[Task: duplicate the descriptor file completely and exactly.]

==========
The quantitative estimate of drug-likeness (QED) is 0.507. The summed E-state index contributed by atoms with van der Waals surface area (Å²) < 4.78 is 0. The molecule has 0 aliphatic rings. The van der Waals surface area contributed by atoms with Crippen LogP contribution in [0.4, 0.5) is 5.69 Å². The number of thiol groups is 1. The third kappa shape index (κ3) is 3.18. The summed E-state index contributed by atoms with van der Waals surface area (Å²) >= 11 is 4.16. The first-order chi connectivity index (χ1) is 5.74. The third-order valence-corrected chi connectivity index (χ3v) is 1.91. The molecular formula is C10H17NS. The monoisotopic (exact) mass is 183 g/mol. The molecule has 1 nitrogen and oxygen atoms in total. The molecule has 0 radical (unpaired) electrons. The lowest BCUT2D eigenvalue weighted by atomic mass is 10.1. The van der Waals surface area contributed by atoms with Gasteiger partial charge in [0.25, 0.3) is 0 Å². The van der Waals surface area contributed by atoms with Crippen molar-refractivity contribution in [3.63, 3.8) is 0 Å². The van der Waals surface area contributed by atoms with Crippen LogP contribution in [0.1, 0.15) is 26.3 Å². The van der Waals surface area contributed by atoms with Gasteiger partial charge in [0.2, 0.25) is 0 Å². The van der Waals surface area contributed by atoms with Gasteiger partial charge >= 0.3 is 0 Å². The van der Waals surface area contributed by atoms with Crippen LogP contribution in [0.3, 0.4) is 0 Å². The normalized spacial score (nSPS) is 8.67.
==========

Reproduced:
The quantitative estimate of drug-likeness (QED) is 0.507. The summed E-state index contributed by atoms with van der Waals surface area (Å²) < 4.78 is 0. The molecule has 0 aliphatic rings. The van der Waals surface area contributed by atoms with Crippen LogP contribution in [0.4, 0.5) is 5.69 Å². The number of thiol groups is 1. The third kappa shape index (κ3) is 3.18. The summed E-state index contributed by atoms with van der Waals surface area (Å²) >= 11 is 4.16. The first-order chi connectivity index (χ1) is 5.74. The third-order valence-corrected chi connectivity index (χ3v) is 1.91. The molecular formula is C10H17NS. The monoisotopic (exact) mass is 183 g/mol. The molecule has 1 nitrogen and oxygen atoms in total. The molecule has 0 radical (unpaired) electrons. The lowest BCUT2D eigenvalue weighted by atomic mass is 10.1. The van der Waals surface area contributed by atoms with Gasteiger partial charge in [0.25, 0.3) is 0 Å². The van der Waals surface area contributed by atoms with Crippen molar-refractivity contribution in [3.63, 3.8) is 0 Å². The van der Waals surface area contributed by atoms with Crippen LogP contribution in [0.1, 0.15) is 26.3 Å². The van der Waals surface area contributed by atoms with Gasteiger partial charge in [0.2, 0.25) is 0 Å². The van der Waals surface area contributed by atoms with Gasteiger partial charge >= 0.3 is 0 Å². The van der Waals surface area contributed by atoms with Crippen LogP contribution in [0.3, 0.4) is 0 Å². The normalized spacial score (nSPS) is 8.67.